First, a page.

New York Yankees closer Mariano Rivera will retire at the end of the season with the most saves in MLB history, a whopping 649 and counting. Since taking over as the club’s full-time closer in 1997, he has recorded at least 28 saves in every season that he has made at least 45 appearances, which has happened all but once — last year.
Former San Diego Padres and Milwaukee Brewers closer Trevor Hoffman also posted some incredible numbers during his legendary 18-year career, which lasted from 1993-2010 and included one season of 50-plus saves, nine seasons of 40-plus saves and 13 seasons of 30-plus saves, resulting in a final tally of 601, second all-time behind Rivera.
When all is said and done, they may both be looking up at another guy, because Atlanta Braves closer Craig Kimbrel is getting it done at a historic pace.
After bursting onto the scene in the middle of the 2010 season and posting a 4-0 record and an 0.44 ERA in 21 appearances out of the Braves bullpen, Kimbrel was named the team’s closer to begin the 2011 campaign.
The rest, as they say, is history.
Over the past three years, the Huntsville, Ala. native has recorded 46, 42 and 44 saves — with three weeks left in the season, that final number is likely to increase — giving him 133 saves in 147 chances, which is a conversion percentage of 90.5 percent. In addition, his ERA has gone from 2.10 in 2011 to 1.01 last season and 0.94 so far this year, with each season being highlighted by an All-Star appearance.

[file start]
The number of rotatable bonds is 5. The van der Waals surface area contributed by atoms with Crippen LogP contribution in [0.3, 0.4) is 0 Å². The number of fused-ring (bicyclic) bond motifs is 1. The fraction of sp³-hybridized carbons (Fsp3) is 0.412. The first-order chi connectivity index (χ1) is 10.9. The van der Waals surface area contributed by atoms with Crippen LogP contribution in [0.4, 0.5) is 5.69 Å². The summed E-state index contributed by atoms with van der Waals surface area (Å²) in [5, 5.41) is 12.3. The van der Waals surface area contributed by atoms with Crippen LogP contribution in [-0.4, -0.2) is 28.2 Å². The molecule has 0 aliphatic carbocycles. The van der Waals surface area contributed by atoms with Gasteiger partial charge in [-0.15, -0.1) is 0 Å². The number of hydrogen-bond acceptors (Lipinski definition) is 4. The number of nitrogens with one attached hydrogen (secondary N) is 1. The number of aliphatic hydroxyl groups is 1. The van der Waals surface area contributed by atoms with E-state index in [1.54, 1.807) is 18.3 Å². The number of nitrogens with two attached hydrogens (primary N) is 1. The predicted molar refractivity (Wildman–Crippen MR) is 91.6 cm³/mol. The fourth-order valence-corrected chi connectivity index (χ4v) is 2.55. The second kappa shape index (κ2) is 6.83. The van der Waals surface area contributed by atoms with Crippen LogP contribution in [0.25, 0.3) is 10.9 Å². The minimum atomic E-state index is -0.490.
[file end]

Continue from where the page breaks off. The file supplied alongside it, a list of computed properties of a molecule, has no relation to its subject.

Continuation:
While the 25-year-old right-hander still has plenty of years left and could either improve even more or drastically decline, the fact that he is currently on pace to break records set by a pair of future Hall of Famers bodes very well for his own future.
For instance, if Kimbrel were to average 40 saves over the next 14 seasons, which would give him the same number of years as Rivera and Hoffman, he would end up with an eye-popping 693 saves.
Only time will tell, but he has been both dominant and durable thus far.
And don’t even get me started on his hefty strikeout-to-walk ratio. Talk about eye-popping.